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On 3 November 2020, California citizens voted and directly approved the enactment of the Proposition 24 or officially the California Privacy Rights Act of 2020 (CPRA), which amends and expands the existing California Consumer Privacy Act (CCPA) that became effective on 1 January 2020. In a nutshell, being GDPR-inspired, the CPRA creates new consumers rights, modifies existing ones, introduce a new category of sensitive personal information, alters the scope of application and establishes a dedicated privacy protection authority. The CPRA will become effective on 1 January 2023, applying though to personal information already collected by businesses on or after 1 January 2022.
The CPRA changes the criteria for which business are regulated. In particular, the CPRA doubles the threshold number of consumers or households (no reference to devices anymore) from 50,000 to 100,000, resulting thus to the exclusion of small and medium businesses. Furthermore, it expands the applicability of the privacy laws to businesses that generate their revenue not just from selling but also from sharing personal information.
Moreover, the exemption envisaged in the CCPA that its obligations upon the businesses would not apply to employment and business-to-business data until 31 December 2021, is now extended for an additional year, until 31 December 2022, and they will fully expire on 1 January 2023.
The CRPA establishes new consumer privacy rights and expands the existing ones as follows:
Right to correction (new)
The CPRA adds a new consumer right to request businesses to use commercially reasonable efforts in order to correct inaccurate personal information, taking into account the nature of the personal information and the purposes of the processing of the personal information.
Right to limit the use and disclosure of sensitive personal information (new)
The CPRA adds a new consumer right to direct a business that collect sensitive personal information to limit its use and disclosure of such information for purposes other than those that are commercially necessary or as otherwise authorized by the CPRA. This new category of personal information, the sensitive personal information, includes government-issued identifiers (social security, driver’s licence etc), finance information, precise geolocation, race or ethnic origin, religious or philosophical beliefs, union membership, sex life or sexual orientation, contents of private communications, genetic data, biometric data, and specified health information. The CPRA grants the consumers the rights to restrict businesses’ use and disclosure of these information for advertising and marketing purposes.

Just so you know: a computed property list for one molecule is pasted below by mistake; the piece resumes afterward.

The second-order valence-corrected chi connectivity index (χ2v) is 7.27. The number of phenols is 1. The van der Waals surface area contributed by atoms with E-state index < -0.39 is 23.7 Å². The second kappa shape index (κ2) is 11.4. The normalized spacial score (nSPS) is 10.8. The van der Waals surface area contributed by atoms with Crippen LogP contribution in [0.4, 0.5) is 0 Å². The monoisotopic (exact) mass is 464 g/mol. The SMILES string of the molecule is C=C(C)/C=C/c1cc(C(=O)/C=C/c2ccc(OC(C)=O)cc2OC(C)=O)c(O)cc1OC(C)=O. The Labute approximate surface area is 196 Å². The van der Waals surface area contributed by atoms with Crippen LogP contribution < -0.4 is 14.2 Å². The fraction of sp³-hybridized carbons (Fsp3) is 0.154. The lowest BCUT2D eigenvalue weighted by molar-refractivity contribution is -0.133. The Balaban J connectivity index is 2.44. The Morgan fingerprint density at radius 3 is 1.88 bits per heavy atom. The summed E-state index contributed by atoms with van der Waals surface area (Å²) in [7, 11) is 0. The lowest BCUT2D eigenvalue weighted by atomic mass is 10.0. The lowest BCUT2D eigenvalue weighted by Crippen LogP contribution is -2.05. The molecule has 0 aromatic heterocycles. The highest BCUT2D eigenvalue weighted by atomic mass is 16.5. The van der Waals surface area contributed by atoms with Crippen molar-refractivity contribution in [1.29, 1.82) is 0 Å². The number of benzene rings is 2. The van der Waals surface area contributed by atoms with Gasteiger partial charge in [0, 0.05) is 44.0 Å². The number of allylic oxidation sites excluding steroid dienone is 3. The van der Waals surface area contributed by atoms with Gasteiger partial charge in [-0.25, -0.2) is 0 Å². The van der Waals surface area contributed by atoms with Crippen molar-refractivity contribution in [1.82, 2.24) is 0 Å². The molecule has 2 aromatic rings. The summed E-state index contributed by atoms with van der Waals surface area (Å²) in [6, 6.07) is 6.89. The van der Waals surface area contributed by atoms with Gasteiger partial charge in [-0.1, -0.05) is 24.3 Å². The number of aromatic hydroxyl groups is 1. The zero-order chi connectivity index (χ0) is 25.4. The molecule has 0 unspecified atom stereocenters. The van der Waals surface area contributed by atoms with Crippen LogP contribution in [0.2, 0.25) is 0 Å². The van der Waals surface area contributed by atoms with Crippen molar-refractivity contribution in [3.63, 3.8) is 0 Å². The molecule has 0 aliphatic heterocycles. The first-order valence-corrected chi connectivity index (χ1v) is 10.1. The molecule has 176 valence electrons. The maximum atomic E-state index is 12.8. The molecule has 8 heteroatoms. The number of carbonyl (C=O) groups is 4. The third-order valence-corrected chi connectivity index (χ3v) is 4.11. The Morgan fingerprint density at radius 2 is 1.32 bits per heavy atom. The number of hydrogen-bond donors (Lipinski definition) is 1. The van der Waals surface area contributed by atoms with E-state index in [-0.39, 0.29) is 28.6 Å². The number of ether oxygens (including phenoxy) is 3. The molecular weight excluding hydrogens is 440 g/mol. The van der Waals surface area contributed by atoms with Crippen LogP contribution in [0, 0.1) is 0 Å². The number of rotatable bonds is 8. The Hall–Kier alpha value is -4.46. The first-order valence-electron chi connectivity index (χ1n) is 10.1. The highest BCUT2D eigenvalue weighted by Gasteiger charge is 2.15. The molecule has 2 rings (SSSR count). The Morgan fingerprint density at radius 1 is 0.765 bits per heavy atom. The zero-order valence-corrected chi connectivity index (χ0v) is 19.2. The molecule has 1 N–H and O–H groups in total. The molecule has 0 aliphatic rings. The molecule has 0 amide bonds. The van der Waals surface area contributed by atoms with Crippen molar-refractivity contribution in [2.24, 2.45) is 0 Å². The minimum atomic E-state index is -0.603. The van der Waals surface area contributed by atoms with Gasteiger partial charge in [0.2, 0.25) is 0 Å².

Right to opt-out of automated decision-making (new)
The CPRA gives consumers the right to opt out of the use of automate decision making technology, including profiling.
Right to access information about automated decision-making (new)
The CPRA gives consumers the right to request access to and information about how automated decision technologies work and what their likely outcomes are.
Right to deletion
The CPRA modifies the deletion right by requiring service providers, contractors and third parties to cooperate with the business to delete personal information from their records pursuant to a consumer request.
Right to know
The CPRA expands the right to know to include personal information collected beyond beyond the current 12-month look-back period, if collected after 1 January 2022.
Right to opt out of sharing (in addition to selling)
The CPRA expands the right to opt out by requiring businesses to provide consumers with the ability to opt out of not only the selling but also sharing personal information for the purposes of cross-contextual behavioral advertising.
Rights of minors
The CPRA provides that the opt-in requirement for businesses when dealing with minors is extended to include the sharing of personal information for behavioral advertising purposes. The opt-in rights for minors and consumers in general have been strengthened, requiring businesses to wait for at least 12 months before requesting an opt-in after consent was declined, respectively after an opt-out.
Right to data portability
The CPRA empowers the consumers to request to have their personal information transmitted to another entities.
The CPRA imposes additional obligations on businesses that essentially correspond to the GDPR principles of transparency, data minimisation, purpose limitation, storage limitation and data security. In particular: